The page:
Mr Murrell said that as a "geeky teenager" he had regularly seen the Witch during many trips to the museum and instantly recognised its parts in the background of the photograph.

On subsequent trips to the storage facility the various parts of the Witch were found, retrieved and then taken to the museum at Bletchley where restoration began.

The restoration effort was led by conservationist Delwyn Holroyd who said it was "pretty dirty" when the machine first arrived at Bletchley. Remarkably, he said, it had not suffered too much physical damage and the restoration team has been at pains to replace as little as possible. The vast majority of the parts on the machine, including its 480 relays and 828 Dekatron tubes, are entirely original, he said.

Said Mr Murrell: "It's important for us to have a machine like this back in working order as it gives us an understanding of the state of technology in the late 1940s in Britain."


Operation

The computer's "flashing lights and clattering printers and readers provides an awe-inspiring display for visiting school groups and the general public keen to learn about our rich computer heritage," the museum says.  

It's also a healthy reminder that not all gadgets have to die after a single product cycle. At a time when iPhones are swapped out every 12 months, the TI-83 calculator and this computer are among the only pieces of technological machinery that have survived for decades.  

The WITCH, however, doesn't serve much of a practical purpose at this point.  "All together, the machine can store 90 numbers. The closest analogy is a man with a pocket calculator," Delwyn Holroyd, who led the restoration effort, tells the BBC in a video about the restoration (you should watch the video, by the way, if for no other reason that to see this thing in action; it sounds like a broken typewriter as it works). "However, unlike the man with a pocket calculator, this machine can carry on day and night, and it doesn't make mistakes."  

Modern computers store information in binary code, or a system of 1s and 0s. The WITCH, by contrast, features walls of dekatron valves, which are little light-bulb-looking things. It counts on a 10-digit decimal system.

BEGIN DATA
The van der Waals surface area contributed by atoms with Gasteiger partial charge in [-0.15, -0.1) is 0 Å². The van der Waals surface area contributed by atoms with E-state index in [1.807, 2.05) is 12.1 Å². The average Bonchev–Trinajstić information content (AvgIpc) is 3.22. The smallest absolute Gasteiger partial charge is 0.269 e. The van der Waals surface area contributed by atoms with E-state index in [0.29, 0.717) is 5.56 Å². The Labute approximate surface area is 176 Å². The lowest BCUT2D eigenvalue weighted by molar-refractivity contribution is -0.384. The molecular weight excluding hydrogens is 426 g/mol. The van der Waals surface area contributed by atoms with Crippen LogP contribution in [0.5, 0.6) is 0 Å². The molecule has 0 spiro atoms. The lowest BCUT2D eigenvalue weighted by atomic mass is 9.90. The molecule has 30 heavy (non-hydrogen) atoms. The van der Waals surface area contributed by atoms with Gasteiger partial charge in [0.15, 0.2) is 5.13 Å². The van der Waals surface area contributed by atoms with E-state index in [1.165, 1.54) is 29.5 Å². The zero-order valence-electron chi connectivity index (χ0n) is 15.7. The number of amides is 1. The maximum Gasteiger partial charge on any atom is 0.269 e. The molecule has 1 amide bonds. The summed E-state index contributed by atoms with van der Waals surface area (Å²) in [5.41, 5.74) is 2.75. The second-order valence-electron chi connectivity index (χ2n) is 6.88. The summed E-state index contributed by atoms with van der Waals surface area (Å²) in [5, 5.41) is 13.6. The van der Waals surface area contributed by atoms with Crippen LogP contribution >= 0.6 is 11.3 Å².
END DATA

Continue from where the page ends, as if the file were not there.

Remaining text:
"All told, the WITCH had 40 banks of 8 dekatrons, meaning it could store up to 40 8-digit numbers," Sebastian Anthony writes for the website ExtremeTech. "The computational processes themselves, carried out by relays, was very slow -- somewhere on the order of 5 or 10 seconds to multiply two numbers."  

Another drawback: The WITCH reads computer programs from paper tape with holes punched in it. The computer "doesn't have a keyboard or a monitor like a modern machine," Holroyd explains in an ITV video.  

Perhaps the machine is so mesmerizing because, in a way, you can see how it works. Modern computers -- much less the Internet or smartphones -- are largely silent, glowing devices. They seem powered by wizardry. The WITCH, by contrast, is a clacking, blinking, ticking mess of mechanical parts.  

"To see it in action is to watch the inner workings of a computer -- something that is impossible on the machines of today," Murrell, from the museum, says in the news release. "The restoration has been in full public view and even before it was working again the interest from the public was enormous."  

If you want to see the machine for yourself, it's on display at the National Museum of Computing in Buckinghamshire, north of London. It's located on the Bletchley Park estate, which was home to England's codebreakers during World War II.

harwell-dekatron


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Last Updated on Saturday, 26 January 2013 23:50